The disturbing trend of mixing news with views has become the new normal: Vice President

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The Vice President of India, Shri M. Venkaiah Naidu has expressed his concern over mixing of views with news and said that the cardinal principles of journalism seem to have taken a back seat. Delivering the 3rd Justice J.S. Verma Memorial Lecture on ‘Freedom & Responsibility of Media in the evolving media space’, here today, he expressed his anguish over the diminishing values in journalism. 

The Vice President asked journalists to be extra careful in checking the veracity of information in the present digital era and advised them to guard against ‘fake news’, disinformation and misinformation. The digital media provides news by the minute in a “fastest finger first” mode, with alerts and flashes on smart phones. In this milieu, with media houses scrambling to flash news alerts to an ever-widening base of users, the freedom and responsibility of the media acquire far greater significance than ever before, he said.

The Vice President condemned the obsession of news organizations in lending primacy to their points of view. Truth, objectivity, accuracy, credibility, fairness, impartiality, humanity and accountability seem to have taken a back seat with news purveyors themselves assuming the role of gate-keepers. The disturbing trend of mixing news with views has become the new normal, he said. 

The Vice President said that some sections of the media have become propagandists of a particular ideology and reduced broadsheet journalism to pamphleteering. In such a scenario, freedom and responsibility cannot be considered as inseparable. They are as inter-dependent on each other as a TV channel is on an OB Van or a newspaper on newsprint, he added. 

The Vice President said that freedom of media is not absolute and is circumscribed by certain reasonable restrictions relating to security of State, public order, decency or morality, defamation and contempt of court and sovereignty and integrity of India.

Saying that every Indian citizen has a responsibility in protecting the sovereignty and integrity of the country, the Vice President sought much more responsibility from the media, particularly the Television medium.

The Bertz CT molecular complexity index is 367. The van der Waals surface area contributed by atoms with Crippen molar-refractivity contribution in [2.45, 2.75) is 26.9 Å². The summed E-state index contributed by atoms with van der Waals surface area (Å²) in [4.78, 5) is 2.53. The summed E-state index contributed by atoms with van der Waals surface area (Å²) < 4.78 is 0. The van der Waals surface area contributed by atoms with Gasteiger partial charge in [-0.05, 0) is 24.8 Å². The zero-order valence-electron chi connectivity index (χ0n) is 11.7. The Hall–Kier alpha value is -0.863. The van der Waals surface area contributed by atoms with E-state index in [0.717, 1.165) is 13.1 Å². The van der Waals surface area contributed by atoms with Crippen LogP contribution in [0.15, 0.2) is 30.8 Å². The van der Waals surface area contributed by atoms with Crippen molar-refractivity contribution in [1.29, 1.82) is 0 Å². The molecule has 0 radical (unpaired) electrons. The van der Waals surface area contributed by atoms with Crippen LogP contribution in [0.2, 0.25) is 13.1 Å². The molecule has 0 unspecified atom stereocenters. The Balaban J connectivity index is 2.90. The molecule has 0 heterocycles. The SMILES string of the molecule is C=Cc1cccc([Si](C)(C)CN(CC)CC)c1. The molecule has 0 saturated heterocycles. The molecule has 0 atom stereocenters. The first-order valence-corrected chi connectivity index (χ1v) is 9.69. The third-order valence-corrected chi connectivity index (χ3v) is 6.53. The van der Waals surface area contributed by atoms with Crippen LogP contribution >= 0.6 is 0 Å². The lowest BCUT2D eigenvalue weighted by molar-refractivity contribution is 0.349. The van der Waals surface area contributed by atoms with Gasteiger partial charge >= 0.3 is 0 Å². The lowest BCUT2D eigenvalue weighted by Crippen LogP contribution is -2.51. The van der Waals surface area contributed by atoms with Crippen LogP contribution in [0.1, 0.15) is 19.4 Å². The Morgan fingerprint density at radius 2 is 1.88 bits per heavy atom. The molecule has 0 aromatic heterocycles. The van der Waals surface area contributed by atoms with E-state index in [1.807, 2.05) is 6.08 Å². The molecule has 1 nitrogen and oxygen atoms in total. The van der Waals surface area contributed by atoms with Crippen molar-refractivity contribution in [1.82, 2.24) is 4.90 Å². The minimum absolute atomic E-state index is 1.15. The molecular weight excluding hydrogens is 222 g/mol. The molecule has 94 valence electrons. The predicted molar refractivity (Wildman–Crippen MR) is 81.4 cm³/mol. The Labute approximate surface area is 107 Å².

The Vice President said that TV Channels must exercise editorial discretion while broadcasting a prgramme and see that it does not harm viewers. TV stations should not promote programmes or serials which seek to justify superstitions or promote irrational beliefs. I feel that there should be also be some check on sponsored health programmes, which make exaggerated claims on benefits of health products, he added.

The Vice President said that media must enlighten people on their rights as only an informed citizenry can provide the best checks and balances in a democracy. He said that media must act as an instrument of reformation in the transformation of India into a leading economic power in the coming decades.

Following is the text of Vice President’s Lecture:

“It is a singular honour for me to deliver the 3rd Justice J.S. Verma Memorial Lecture on ‘Freedom & Responsibility of Media in the evolving media space’. I am thankful to the organizers for having invited me to share my views with all of you.

As all of you here are aware, Justice Verma was a highly respected legal luminary, who had served as Chief Justice of India and the Chairman of the National Human Rights Commission with utmost distinction.